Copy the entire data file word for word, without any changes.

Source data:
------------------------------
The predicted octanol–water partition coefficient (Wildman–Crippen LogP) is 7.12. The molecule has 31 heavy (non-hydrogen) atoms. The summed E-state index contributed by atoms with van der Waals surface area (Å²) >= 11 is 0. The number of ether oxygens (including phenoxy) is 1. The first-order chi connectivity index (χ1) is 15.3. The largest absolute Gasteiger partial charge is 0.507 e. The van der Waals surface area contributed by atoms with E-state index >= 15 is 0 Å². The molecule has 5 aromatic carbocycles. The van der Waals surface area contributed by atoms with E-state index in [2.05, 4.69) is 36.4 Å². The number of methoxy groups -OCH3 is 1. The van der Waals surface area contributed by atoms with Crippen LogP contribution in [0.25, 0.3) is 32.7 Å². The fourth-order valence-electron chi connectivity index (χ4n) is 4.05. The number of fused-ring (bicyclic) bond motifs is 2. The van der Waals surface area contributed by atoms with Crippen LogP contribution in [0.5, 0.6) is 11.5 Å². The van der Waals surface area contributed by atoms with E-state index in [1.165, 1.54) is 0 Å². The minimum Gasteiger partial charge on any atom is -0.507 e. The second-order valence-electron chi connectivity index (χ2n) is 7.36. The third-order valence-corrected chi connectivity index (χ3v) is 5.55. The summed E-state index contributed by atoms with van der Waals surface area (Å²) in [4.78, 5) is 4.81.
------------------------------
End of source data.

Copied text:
The predicted octanol–water partition coefficient (Wildman–Crippen LogP) is 7.12. The molecule has 31 heavy (non-hydrogen) atoms. The summed E-state index contributed by atoms with van der Waals surface area (Å²) >= 11 is 0. The number of ether oxygens (including phenoxy) is 1. The first-order chi connectivity index (χ1) is 15.3. The largest absolute Gasteiger partial charge is 0.507 e. The van der Waals surface area contributed by atoms with E-state index >= 15 is 0 Å². The molecule has 5 aromatic carbocycles. The van der Waals surface area contributed by atoms with E-state index in [2.05, 4.69) is 36.4 Å². The number of methoxy groups -OCH3 is 1. The van der Waals surface area contributed by atoms with Crippen LogP contribution in [0.25, 0.3) is 32.7 Å². The fourth-order valence-electron chi connectivity index (χ4n) is 4.05. The number of fused-ring (bicyclic) bond motifs is 2. The van der Waals surface area contributed by atoms with Crippen LogP contribution in [0.5, 0.6) is 11.5 Å². The van der Waals surface area contributed by atoms with E-state index in [1.165, 1.54) is 0 Å². The minimum Gasteiger partial charge on any atom is -0.507 e. The second-order valence-electron chi connectivity index (χ2n) is 7.36. The third-order valence-corrected chi connectivity index (χ3v) is 5.55. The summed E-state index contributed by atoms with van der Waals surface area (Å²) in [4.78, 5) is 4.81.